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Fuji F-400 / Fuji F-500


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#1 Tebbe Schoeningh

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Posted 26 August 2007 - 04:39 PM

Hi!

In about two months I´m going to shoot a 10 min shortfilm on 16mm.
There will be mainly two looks/light-situations.

The first one is night-interior, low-light and high contrast with deep green tones dominating and I want to "justify" the light by only one visible source (im going to attach a picture of the desk lamp, it´s the typical "old-fashioned" library-lamp).
To reach a high-contrast looks with the colors "popping-out", I plan to underexpose and push-process the negative by one stop. Anyway, I´d like the image to be as clean as posible and avoid to have a grainy look...

The second one is day-interior (actually it´s the same apartment but it´s day...) and I want the light to "invade" the room coming in through the half-closed curtains (maybe I´ll use some ambient smoke). The look should be less contrasty and kind of cold so I thought of overexpose and pull process at least one stop. We also want some grain in this scene.

The projects budget is quiet low (we´re all students...hehe) and we don´t have a lot of light available so I´m considering to use fast emulsions like Kodak Vision2 500T 7218 or Fuji F-400 8682 (for the day-interior) and Fuji F-500 8672 (for the night-scenes).

Fuji´s student-politics is quiet fair here in Argentina, they offered single-perforated F-400 and F-500 at 60 Dollars which is about 40 Dollars less than Kodak, so I think we go for it. But my problem is, that I don´t know much about the look of Fuji-Emulsions and how it reacts on under- and overexposure. In fact all the tests at film-school we´re doing on Kodak Vision (1) or Kodak Vision2 and almost everything I know about shooting on film is pure theory because this is going to be my first project on film as DP. I feel quiet unsure about what we´re going to do and how to expose (yeah, in fact i´m afraid of messing it up...hehe) that´s why I´d like to hear somebody´s opinion about this who actually has got experience with shooting on F-400 and F-500 in situations which are comparable to the ones I described before...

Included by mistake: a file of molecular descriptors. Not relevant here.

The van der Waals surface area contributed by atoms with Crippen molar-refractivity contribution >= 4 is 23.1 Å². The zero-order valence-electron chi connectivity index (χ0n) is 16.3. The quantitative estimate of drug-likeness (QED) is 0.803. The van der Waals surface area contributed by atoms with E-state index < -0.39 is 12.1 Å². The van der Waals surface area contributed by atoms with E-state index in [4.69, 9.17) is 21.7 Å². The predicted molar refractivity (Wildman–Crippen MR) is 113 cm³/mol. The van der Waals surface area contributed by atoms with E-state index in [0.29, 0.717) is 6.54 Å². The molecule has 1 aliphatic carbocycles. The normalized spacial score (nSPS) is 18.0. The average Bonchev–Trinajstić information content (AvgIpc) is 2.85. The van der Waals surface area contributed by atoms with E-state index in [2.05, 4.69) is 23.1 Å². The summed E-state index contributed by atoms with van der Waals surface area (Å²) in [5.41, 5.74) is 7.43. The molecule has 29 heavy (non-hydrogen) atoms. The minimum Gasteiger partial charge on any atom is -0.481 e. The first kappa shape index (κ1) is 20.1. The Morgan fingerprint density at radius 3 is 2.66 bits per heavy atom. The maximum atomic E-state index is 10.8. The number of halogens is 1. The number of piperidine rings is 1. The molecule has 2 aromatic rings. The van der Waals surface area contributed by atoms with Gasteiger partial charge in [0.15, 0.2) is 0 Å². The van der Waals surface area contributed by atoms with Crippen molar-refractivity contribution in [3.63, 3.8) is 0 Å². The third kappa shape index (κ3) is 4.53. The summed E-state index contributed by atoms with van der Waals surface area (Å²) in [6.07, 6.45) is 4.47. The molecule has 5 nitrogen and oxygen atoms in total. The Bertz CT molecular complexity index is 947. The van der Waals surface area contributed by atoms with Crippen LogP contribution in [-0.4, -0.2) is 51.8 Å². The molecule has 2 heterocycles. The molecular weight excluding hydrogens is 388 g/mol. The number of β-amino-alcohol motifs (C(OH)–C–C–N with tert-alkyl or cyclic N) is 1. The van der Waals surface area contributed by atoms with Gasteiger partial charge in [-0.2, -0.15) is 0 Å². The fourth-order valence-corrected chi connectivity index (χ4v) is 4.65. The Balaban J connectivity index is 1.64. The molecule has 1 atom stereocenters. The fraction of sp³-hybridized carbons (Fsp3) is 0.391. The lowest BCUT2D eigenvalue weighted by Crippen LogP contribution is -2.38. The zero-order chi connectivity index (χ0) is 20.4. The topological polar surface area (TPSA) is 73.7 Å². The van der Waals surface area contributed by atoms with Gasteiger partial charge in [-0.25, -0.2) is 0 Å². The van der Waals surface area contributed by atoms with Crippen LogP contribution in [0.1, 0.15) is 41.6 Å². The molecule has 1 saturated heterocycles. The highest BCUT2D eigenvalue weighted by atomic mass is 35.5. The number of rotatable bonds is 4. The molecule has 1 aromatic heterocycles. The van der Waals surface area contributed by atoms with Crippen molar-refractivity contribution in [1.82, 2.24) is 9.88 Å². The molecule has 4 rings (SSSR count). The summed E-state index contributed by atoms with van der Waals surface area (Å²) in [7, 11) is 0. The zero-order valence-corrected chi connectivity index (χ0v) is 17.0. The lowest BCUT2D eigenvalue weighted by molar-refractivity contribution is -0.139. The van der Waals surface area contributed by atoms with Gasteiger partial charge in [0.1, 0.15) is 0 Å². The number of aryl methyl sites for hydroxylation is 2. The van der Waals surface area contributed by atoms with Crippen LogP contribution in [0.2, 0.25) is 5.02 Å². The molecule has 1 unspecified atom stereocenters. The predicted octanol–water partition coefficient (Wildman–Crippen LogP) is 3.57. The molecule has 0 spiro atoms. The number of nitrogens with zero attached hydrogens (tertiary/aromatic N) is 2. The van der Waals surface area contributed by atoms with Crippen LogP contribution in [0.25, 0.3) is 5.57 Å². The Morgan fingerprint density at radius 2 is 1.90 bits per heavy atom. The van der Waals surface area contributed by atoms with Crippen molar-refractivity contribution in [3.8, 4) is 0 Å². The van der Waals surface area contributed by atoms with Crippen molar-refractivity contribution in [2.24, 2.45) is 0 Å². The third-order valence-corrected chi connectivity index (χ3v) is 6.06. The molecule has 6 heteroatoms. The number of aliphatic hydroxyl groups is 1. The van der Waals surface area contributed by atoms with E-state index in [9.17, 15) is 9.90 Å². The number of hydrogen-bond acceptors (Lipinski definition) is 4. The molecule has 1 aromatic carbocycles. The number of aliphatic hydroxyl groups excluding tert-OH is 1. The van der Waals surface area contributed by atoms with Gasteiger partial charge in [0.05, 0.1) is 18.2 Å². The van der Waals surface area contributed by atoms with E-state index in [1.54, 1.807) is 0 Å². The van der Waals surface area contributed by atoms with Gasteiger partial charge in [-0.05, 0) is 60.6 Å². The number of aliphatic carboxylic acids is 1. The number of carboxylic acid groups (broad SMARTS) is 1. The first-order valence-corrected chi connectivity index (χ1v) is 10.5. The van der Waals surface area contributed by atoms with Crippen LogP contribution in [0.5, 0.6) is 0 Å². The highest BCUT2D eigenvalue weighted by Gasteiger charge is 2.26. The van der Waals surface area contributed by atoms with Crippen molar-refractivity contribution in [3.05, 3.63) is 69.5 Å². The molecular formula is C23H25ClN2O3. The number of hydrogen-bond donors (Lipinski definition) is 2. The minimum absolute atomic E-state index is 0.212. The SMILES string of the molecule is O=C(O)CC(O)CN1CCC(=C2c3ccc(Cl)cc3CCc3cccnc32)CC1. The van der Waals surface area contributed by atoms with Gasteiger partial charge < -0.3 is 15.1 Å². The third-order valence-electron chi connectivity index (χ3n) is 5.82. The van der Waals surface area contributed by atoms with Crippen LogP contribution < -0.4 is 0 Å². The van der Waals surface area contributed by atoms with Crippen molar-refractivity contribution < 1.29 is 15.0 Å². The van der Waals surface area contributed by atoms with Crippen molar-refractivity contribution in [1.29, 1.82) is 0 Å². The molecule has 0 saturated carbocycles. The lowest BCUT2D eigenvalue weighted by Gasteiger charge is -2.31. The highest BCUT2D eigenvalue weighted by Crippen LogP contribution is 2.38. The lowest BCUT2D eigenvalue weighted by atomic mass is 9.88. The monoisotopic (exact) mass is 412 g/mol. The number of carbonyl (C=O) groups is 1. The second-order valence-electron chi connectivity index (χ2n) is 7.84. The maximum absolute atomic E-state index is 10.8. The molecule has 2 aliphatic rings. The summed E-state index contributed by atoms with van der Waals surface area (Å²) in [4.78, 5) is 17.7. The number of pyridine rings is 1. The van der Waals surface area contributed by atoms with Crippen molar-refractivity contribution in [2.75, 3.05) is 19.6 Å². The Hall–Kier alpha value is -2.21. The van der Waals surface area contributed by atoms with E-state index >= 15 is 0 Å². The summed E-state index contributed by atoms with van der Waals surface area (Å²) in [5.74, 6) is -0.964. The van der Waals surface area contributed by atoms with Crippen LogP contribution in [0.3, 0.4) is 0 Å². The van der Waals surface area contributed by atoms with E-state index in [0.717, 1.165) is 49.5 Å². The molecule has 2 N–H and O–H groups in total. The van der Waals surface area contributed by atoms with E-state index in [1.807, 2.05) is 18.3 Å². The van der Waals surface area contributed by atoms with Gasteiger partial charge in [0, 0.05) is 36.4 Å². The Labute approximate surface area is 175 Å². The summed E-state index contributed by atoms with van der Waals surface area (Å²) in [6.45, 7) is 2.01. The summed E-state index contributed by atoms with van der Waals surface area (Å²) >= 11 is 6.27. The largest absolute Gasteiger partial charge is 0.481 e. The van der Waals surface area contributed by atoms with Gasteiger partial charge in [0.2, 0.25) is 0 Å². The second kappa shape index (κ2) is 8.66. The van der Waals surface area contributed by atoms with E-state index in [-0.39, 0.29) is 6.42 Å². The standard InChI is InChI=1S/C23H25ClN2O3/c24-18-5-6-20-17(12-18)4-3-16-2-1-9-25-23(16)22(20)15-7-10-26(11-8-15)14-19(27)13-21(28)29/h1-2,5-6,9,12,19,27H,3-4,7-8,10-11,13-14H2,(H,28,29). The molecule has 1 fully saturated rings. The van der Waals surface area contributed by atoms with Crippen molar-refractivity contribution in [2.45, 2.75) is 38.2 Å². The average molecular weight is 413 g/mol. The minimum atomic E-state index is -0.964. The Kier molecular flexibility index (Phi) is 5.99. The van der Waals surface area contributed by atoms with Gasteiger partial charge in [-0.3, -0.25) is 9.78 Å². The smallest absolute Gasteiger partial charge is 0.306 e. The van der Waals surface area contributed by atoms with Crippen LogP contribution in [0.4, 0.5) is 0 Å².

Thank you very much for your answers!

Tebbe
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#2 Jonathan Bowerbank

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Posted 27 August 2007 - 01:22 PM

To reach a high-contrast looks with the colors "popping-out", I plan to underexpose and push-process the negative by one stop. Anyway, I´d like the image to be as clean as posible and avoid to have a grainy look...

...I thought of overexpose and pull process at least one stop. We also want some grain in this scene.



If you're going for a high contrast look with poppy colors, underexposing won't be the direction you'll want to go. If you underexpose, the negative won't have as much information to pick up more color from when you go to print. Your results will be seemingly pastel-like colors with milky blacks and more grain...the opposite of what you're going for. By overexposing and printing down (not pull processing), you'll get deeper blacks and stronger colors.

Shooting 400 or 500 speed film, you'll get a healthy amount of grain regardless. I would just generally overexpose everything by 2/3 a stop, process normal and print down. Make sure to shoot your grey card the same way you'll be shooting everything else, so your colorist knows what you're going for.
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#3 Tebbe Schoeningh

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Posted 27 August 2007 - 04:22 PM

First: thank you, Jonathan.

I did´nt understand what you mean with "printing down". Do you refer to the final print to positive for the 35mm copy?
If you mean that, I´ll have to find a different way because we don´t have the budget for a blow up. By now the finish will be in DVD and 16mm positive...
What would you suggest?

Thanks!

Tebbe
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#4 Jonathan Bowerbank

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Posted 27 August 2007 - 05:09 PM

I did´nt understand what you mean with "printing down". Do you refer to the final print to positive for the 35mm copy?